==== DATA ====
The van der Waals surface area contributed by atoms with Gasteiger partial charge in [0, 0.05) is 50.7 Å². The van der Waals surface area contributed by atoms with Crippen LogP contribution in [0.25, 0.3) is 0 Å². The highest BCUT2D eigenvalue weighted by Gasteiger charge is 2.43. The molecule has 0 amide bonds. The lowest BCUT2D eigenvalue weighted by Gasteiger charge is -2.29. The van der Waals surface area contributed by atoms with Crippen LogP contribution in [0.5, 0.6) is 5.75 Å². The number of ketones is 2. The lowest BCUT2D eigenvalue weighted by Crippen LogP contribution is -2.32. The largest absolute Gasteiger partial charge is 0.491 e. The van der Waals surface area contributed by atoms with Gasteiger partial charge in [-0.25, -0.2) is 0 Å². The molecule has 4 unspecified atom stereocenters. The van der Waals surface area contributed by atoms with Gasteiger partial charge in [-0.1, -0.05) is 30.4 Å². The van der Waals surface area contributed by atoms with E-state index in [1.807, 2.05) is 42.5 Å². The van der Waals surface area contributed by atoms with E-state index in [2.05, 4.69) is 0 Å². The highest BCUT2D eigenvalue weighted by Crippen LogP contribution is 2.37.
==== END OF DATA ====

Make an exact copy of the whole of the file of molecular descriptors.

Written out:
The van der Waals surface area contributed by atoms with Gasteiger partial charge in [0, 0.05) is 50.7 Å². The van der Waals surface area contributed by atoms with Crippen LogP contribution in [0.25, 0.3) is 0 Å². The highest BCUT2D eigenvalue weighted by Gasteiger charge is 2.43. The molecule has 0 amide bonds. The lowest BCUT2D eigenvalue weighted by Gasteiger charge is -2.29. The van der Waals surface area contributed by atoms with Crippen LogP contribution in [0.5, 0.6) is 5.75 Å². The number of ketones is 2. The lowest BCUT2D eigenvalue weighted by Crippen LogP contribution is -2.32. The largest absolute Gasteiger partial charge is 0.491 e. The van der Waals surface area contributed by atoms with Gasteiger partial charge in [-0.25, -0.2) is 0 Å². The molecule has 4 unspecified atom stereocenters. The van der Waals surface area contributed by atoms with Gasteiger partial charge in [-0.1, -0.05) is 30.4 Å². The van der Waals surface area contributed by atoms with E-state index in [1.807, 2.05) is 42.5 Å². The van der Waals surface area contributed by atoms with E-state index in [2.05, 4.69) is 0 Å². The highest BCUT2D eigenvalue weighted by Crippen LogP contribution is 2.37.